Involving from "the end of my lovely world" to the end of exile (when the Rudomins, as Jews, were jeered in Poland), this is a beautiful book with no bar to wide acceptance (and a rich non-juvenile jacket by Nonny Hogrogian). (Memoir. 8-12)

Pub Date: April 15, 1968

ISBN: 978-0-06-447027-8

Page Count: 256

Publisher: T.Y. Crowell

Review Posted Online: Sept. 30, 2020

Kirkus Reviews Issue: April 1, 1968

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Several unexpected connections, though Eurocentric overall and lacking in racial diversity.

HEAD TO HEAD

18 LINKED PORTRAITS OF PEOPLE WHO CHANGED THE WORLD

Renowned achievers go nose-to-nose on fold-out pages.

Mixing contemporary celebrities with historical figures, Corbineau pairs off his gallery of full-page portraits by theme, the images all reworked from photos or prints into cut-paper collages with highly saturated hues. Gandhi and Rosa Parks exemplify nonviolent protest; Mother Teresa and Angelina Jolie are (mostly) commended for their work with impoverished people; and a “common point” between Gutenberg and Mark Zuckerberg is that both revolutionized the ways we communicate. The portraits, on opposite ends of gatefolds, open to reveal short biographies flanking explanatory essays. Women and people of color are distinctly underrepresented. There are a few surprises, such as guillotined French playwright Olympe de Gouges, linked for her feminism with actress Emma Watson; extreme free-fall jumper Felix Baumgartner, paired with fellow aerialist record-seeker Amelia Earhart; and Nelson Mandela’s co–freedom fighter Jean Moulin, a leader of the French Resistance. In another departure from the usual run of inspirational panegyrics, Cornabas slips in the occasional provocative claim, noting that many countries considered Mandela’s African National Congress a terrorist organization and that Mother Teresa, believing that suffering was “a gift from God,” rarely gave her patients painkillers. Although perhaps only some of these subjects “changed the world” in any significant sense, all come off as admirable—for their ambition, strength of character, and drive.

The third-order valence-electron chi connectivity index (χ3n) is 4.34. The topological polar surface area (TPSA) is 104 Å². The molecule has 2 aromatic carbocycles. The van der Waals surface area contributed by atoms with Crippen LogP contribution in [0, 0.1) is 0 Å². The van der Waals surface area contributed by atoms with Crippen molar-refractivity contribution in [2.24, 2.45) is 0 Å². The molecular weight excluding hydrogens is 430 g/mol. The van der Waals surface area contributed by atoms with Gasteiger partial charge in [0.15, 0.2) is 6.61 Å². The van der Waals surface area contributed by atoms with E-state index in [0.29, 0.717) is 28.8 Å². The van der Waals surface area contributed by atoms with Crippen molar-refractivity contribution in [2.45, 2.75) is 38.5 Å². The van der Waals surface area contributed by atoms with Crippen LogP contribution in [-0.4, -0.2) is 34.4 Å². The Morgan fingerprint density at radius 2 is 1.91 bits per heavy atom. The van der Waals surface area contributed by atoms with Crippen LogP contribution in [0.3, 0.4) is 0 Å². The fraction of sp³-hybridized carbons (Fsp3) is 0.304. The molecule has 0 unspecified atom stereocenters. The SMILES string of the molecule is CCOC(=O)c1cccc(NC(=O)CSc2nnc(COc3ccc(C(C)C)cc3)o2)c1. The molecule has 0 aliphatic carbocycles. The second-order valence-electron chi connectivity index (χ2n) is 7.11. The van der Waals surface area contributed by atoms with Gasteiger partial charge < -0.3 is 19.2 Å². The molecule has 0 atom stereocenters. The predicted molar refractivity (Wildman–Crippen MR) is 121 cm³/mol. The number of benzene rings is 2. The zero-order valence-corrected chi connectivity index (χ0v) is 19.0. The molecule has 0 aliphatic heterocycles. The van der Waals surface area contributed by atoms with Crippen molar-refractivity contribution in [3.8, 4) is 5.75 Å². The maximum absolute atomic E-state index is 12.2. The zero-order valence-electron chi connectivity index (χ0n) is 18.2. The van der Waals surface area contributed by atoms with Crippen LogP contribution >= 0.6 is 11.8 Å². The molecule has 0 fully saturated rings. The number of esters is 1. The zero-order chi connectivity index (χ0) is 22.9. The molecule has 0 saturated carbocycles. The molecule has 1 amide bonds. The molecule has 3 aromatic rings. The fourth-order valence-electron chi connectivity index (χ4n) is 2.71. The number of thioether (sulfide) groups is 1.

Several unexpected connections, though Eurocentric overall and lacking in racial diversity. (map, timeline) (Collective biography. 8-11)

Pub Date: Nov. 28, 2021

ISBN: 978-0-7643-6226-2

Page Count: 84

Publisher: Schiffer

Review Posted Online: Oct. 13, 2021

Kirkus Reviews Issue: Nov. 1, 2021